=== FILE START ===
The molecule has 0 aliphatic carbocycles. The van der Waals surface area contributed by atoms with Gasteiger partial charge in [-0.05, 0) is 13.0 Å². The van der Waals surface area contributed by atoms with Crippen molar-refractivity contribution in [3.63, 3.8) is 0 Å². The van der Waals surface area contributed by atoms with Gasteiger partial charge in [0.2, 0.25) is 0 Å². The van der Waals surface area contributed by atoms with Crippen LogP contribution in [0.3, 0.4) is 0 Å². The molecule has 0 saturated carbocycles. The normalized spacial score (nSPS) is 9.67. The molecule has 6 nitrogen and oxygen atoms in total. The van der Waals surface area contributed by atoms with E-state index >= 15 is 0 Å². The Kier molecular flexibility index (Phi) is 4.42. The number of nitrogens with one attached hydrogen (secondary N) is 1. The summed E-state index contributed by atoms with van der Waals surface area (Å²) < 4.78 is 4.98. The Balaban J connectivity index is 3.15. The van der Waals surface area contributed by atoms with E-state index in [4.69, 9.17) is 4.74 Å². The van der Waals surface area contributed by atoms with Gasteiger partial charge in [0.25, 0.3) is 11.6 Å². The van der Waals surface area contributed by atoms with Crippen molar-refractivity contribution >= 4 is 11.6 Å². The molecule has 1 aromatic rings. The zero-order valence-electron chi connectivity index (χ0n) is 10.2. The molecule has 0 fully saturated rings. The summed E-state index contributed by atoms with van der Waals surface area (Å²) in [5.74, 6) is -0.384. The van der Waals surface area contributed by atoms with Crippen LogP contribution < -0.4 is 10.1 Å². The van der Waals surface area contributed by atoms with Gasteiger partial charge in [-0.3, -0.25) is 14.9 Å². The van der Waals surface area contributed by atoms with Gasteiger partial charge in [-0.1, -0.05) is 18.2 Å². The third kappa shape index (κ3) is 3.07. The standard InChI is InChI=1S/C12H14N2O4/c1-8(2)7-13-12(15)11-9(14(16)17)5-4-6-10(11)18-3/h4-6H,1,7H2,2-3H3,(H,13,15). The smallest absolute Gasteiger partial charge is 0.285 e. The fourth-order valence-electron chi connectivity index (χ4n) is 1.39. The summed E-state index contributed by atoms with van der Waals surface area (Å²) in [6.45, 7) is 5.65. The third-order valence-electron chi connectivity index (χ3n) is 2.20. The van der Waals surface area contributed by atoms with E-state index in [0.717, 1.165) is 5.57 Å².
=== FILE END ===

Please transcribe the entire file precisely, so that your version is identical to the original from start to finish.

The molecule has 0 aliphatic carbocycles. The van der Waals surface area contributed by atoms with Gasteiger partial charge in [-0.05, 0) is 13.0 Å². The van der Waals surface area contributed by atoms with Crippen molar-refractivity contribution in [3.63, 3.8) is 0 Å². The van der Waals surface area contributed by atoms with Gasteiger partial charge in [0.2, 0.25) is 0 Å². The van der Waals surface area contributed by atoms with Crippen LogP contribution in [0.3, 0.4) is 0 Å². The molecule has 0 saturated carbocycles. The normalized spacial score (nSPS) is 9.67. The molecule has 6 nitrogen and oxygen atoms in total. The van der Waals surface area contributed by atoms with E-state index >= 15 is 0 Å². The Kier molecular flexibility index (Phi) is 4.42. The number of nitrogens with one attached hydrogen (secondary N) is 1. The summed E-state index contributed by atoms with van der Waals surface area (Å²) < 4.78 is 4.98. The Balaban J connectivity index is 3.15. The van der Waals surface area contributed by atoms with E-state index in [4.69, 9.17) is 4.74 Å². The van der Waals surface area contributed by atoms with Gasteiger partial charge in [0.25, 0.3) is 11.6 Å². The van der Waals surface area contributed by atoms with Crippen molar-refractivity contribution >= 4 is 11.6 Å². The molecule has 1 aromatic rings. The zero-order valence-electron chi connectivity index (χ0n) is 10.2. The molecule has 0 fully saturated rings. The summed E-state index contributed by atoms with van der Waals surface area (Å²) in [5.74, 6) is -0.384. The van der Waals surface area contributed by atoms with Crippen LogP contribution < -0.4 is 10.1 Å². The van der Waals surface area contributed by atoms with Gasteiger partial charge in [-0.3, -0.25) is 14.9 Å². The van der Waals surface area contributed by atoms with Gasteiger partial charge in [-0.1, -0.05) is 18.2 Å². The third kappa shape index (κ3) is 3.07. The standard InChI is InChI=1S/C12H14N2O4/c1-8(2)7-13-12(15)11-9(14(16)17)5-4-6-10(11)18-3/h4-6H,1,7H2,2-3H3,(H,13,15). The smallest absolute Gasteiger partial charge is 0.285 e. The fourth-order valence-electron chi connectivity index (χ4n) is 1.39. The summed E-state index contributed by atoms with van der Waals surface area (Å²) in [6.45, 7) is 5.65. The third-order valence-electron chi connectivity index (χ3n) is 2.20. The van der Waals surface area contributed by atoms with E-state index in [0.717, 1.165) is 5.57 Å².